Construction marketing: Pricing, brand and value — the paradox

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I certainly cannot claim to be an economist who understands pricing theory but have learned one thing through my years of experience in business:  In the real world, pricing has very little to do with the intrinsic worth of our products and services because the value our clients place on the services we provide varies on many things other than the underlying cost of the services or goods we provide.

The exception to this rule, if there is one, you might say is commodity pricing.  However, even there — in arcane places like pork belies and “North Sea Brent Oil”, speculators — reacting with emotion and reason — often influence prices depending on the whims, passions and controversies of the day.

“Value” is so hard to measure effectively that I shake my head in frustration and wonderment.  This is reflected in the irony of my Construction Marketing Ideas book and my company’s success in selling advertising in regional and online construction publications.

The book’s intrinsic production cost (for the printed version) is about $6.00 a copy.  It is virtually zero for the electronic version.  Retail prices vary depending on whether you purchase from a high volume distributor like Amazon.com or my own office, and whether you purchase it in printed or electronic format.  I sell an average of about 20 to 30 copies a month, with a net wholesale price of about $20 a copy.

How much is the book really worth (what is its true value) to me, or you, however?  The book has received positive reviews — certainly no one has ever asked for a refund — and I’ve received emails and observations from readers saying they’ve obtained useful and profitable insights from its pages.  So I’m confident that the book has a value greater than the $20 to $40 retail price our clients pay.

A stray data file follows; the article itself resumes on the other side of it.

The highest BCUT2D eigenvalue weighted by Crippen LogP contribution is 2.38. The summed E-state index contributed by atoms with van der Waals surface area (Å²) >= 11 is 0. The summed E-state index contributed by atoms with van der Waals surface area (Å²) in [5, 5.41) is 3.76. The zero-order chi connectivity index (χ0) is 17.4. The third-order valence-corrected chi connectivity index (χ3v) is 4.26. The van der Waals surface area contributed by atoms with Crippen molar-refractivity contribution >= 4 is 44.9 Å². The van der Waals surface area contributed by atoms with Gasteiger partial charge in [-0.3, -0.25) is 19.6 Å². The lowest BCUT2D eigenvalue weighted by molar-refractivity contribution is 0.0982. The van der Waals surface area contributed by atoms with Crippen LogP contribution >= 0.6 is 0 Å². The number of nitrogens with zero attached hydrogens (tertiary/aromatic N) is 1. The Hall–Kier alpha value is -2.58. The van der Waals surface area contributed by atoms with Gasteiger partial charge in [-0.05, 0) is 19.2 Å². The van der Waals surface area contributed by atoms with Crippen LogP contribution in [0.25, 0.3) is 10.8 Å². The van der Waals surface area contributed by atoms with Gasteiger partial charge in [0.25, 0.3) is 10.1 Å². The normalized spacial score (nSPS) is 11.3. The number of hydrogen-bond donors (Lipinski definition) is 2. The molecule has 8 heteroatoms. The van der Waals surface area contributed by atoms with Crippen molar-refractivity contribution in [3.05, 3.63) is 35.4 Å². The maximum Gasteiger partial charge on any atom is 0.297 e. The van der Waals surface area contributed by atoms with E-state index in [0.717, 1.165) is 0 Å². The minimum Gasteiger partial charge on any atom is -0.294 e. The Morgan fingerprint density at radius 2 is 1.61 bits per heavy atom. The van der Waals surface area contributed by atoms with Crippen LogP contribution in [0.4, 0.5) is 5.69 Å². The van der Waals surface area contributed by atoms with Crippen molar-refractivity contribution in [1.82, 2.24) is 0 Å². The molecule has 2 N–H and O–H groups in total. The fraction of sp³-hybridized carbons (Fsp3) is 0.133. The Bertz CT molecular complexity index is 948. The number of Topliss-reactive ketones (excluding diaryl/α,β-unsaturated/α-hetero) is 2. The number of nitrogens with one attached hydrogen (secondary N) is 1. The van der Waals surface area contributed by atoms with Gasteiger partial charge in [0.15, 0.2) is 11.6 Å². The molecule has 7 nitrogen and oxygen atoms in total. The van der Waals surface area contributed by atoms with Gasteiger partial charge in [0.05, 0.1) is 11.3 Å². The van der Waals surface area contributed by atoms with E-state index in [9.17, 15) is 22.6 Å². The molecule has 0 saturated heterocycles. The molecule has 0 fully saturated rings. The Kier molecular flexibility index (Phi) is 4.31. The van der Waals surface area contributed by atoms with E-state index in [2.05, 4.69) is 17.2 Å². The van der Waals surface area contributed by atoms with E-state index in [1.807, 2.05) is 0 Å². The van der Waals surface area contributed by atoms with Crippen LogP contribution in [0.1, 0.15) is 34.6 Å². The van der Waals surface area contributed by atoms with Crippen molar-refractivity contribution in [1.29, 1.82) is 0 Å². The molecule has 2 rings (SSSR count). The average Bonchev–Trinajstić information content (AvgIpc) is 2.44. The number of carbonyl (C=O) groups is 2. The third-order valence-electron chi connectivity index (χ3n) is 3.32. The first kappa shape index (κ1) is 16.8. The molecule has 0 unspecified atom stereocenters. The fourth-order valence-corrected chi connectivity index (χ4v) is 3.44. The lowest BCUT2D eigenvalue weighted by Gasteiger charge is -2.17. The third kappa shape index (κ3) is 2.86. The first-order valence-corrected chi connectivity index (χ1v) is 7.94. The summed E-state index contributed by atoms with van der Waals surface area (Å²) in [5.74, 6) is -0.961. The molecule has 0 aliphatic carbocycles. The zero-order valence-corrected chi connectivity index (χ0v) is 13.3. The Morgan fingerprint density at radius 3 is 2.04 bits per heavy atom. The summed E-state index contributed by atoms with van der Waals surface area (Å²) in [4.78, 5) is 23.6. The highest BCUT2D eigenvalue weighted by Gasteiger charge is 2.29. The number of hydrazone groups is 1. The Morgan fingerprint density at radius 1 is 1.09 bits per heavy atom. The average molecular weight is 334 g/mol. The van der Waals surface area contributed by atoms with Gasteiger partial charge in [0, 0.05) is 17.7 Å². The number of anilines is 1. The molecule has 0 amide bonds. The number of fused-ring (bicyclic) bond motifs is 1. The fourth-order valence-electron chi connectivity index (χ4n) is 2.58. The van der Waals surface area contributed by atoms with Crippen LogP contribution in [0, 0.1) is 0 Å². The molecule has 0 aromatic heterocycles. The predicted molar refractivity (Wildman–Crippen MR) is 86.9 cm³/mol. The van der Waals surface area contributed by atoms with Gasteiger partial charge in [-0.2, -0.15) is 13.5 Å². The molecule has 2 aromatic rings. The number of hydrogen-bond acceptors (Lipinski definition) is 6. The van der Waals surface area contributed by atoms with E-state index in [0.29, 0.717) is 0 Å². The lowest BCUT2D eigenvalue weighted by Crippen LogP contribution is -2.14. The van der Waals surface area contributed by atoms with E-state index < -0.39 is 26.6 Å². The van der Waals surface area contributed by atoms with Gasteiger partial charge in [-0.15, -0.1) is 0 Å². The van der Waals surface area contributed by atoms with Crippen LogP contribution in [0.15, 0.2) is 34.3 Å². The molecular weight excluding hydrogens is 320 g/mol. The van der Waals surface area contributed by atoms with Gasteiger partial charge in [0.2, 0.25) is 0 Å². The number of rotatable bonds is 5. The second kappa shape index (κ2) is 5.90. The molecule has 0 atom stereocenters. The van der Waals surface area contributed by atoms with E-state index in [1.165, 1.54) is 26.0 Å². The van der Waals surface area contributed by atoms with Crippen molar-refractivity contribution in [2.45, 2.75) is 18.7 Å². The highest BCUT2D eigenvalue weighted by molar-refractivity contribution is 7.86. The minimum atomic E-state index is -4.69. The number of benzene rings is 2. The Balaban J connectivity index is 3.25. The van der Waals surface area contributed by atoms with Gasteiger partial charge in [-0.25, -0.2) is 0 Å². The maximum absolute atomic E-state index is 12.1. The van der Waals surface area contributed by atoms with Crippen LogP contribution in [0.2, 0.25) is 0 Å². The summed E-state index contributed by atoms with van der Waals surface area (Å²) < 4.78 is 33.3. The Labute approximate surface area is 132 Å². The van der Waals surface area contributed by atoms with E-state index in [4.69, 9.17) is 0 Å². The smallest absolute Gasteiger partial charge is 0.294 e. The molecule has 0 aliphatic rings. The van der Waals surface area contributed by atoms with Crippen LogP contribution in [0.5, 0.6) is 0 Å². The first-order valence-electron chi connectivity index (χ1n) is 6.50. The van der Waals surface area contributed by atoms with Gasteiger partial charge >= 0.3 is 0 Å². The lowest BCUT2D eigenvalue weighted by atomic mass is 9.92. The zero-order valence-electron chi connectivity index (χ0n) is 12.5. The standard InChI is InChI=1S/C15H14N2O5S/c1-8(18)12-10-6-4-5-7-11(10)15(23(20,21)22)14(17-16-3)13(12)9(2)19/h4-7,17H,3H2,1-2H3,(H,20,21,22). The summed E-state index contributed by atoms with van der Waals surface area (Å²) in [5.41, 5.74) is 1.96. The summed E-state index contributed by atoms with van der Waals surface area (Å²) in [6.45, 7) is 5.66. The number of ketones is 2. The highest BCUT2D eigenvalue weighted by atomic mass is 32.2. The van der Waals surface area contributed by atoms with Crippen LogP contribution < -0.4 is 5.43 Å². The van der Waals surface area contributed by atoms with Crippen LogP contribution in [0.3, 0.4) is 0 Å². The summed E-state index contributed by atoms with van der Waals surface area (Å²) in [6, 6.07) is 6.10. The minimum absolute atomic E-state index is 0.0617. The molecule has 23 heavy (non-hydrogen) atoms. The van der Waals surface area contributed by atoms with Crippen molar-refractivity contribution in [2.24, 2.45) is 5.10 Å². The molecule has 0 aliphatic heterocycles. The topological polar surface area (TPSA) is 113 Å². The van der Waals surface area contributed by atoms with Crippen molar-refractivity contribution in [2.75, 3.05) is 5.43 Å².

For me, the book has “credibility value” — it has resulted in meaningful speaking opportunities, leading to additional advertising revenue and sales.  While direct revenue from the book has (in its first year) reached about $7,000 to $10,000 — the indirect results from the book are approaching three to five times these numbers.

(Of course, this revenue don’t take into account the sweat equity in hours and effort in writing the thing — and the real life experience before the writing.  If I factored all of these numbers into the equation, the book would, effectively, be a truly low-paying endeavour, at least at present financial numbers.)

Now, compare the book’s price/value to our lowest-priced print advertisement, about $250.00 (there are some less expensive options, but not many in our pricing structure).  Unlike the book, I cannot give the same specific underlying cost figure because an individual advertisement actually costs very little to produce; most of our underlying business costs are embedded in the operating processes (production, printing, editorial, overhead, etc.).  We do our best to keep these costs under control.  Once we achieve break-even, however, the margin on sales for individual advertisements is quite good.

Now, the question is, how much value do our advertisements provide our clients?  Many businesses purchase their advertising because they want to be seen as supporting their own clients, because the ads appear in special editorial features promoting businesses and services which we publicize.  Some perhaps advertise out of fear of offending their major clients.  This is real “value” though it has relatively little to do with the actual service provision costs.

This type of value can be abused — and has been in the past by ourselves and some of our competitors.  Think for example of the “value” of a bottle of water in a desert, or, for that matter, a tankful of gas in Tripoli, Libya today.  If you can find it, you might be willing to pay through the nose because of scarcity and desperation, even though the actual underlying commodity price on world markets hasn’t changed.  In disaster situations in North America, some people try to exploit these temporary local dislocations and gouge clients for the extra emergency “value”.  This sort of practice is ultimately self-destructive if you live in the community where you do business, because in the end your greed will come back to haunt you.  In other words, if you carelessly or greedily overprice to take advantage of circumstances, you lose, in the end (unless you are a real scumbag never willing to return to your home town.)